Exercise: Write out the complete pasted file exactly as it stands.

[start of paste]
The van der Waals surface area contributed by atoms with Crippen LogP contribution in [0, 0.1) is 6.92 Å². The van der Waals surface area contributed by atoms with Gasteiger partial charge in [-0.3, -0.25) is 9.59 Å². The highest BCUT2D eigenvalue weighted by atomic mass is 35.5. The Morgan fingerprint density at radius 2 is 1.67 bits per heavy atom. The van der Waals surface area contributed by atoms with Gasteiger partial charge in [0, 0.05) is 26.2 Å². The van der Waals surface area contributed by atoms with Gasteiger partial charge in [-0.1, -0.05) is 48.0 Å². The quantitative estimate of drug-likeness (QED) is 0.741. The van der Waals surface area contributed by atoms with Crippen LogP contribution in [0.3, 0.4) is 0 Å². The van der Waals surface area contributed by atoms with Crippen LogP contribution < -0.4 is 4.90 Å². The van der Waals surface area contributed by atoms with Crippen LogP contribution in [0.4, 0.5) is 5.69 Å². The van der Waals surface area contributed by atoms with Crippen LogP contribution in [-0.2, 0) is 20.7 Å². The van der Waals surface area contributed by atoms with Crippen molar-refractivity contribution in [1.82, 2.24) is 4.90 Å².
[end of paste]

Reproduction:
The van der Waals surface area contributed by atoms with Crippen LogP contribution in [0, 0.1) is 6.92 Å². The van der Waals surface area contributed by atoms with Gasteiger partial charge in [-0.3, -0.25) is 9.59 Å². The highest BCUT2D eigenvalue weighted by atomic mass is 35.5. The Morgan fingerprint density at radius 2 is 1.67 bits per heavy atom. The van der Waals surface area contributed by atoms with Gasteiger partial charge in [0, 0.05) is 26.2 Å². The van der Waals surface area contributed by atoms with Gasteiger partial charge in [-0.1, -0.05) is 48.0 Å². The quantitative estimate of drug-likeness (QED) is 0.741. The van der Waals surface area contributed by atoms with Crippen LogP contribution in [0.3, 0.4) is 0 Å². The van der Waals surface area contributed by atoms with Crippen LogP contribution < -0.4 is 4.90 Å². The van der Waals surface area contributed by atoms with Crippen LogP contribution in [0.4, 0.5) is 5.69 Å². The van der Waals surface area contributed by atoms with Crippen LogP contribution in [-0.2, 0) is 20.7 Å². The van der Waals surface area contributed by atoms with Crippen molar-refractivity contribution in [1.82, 2.24) is 4.90 Å².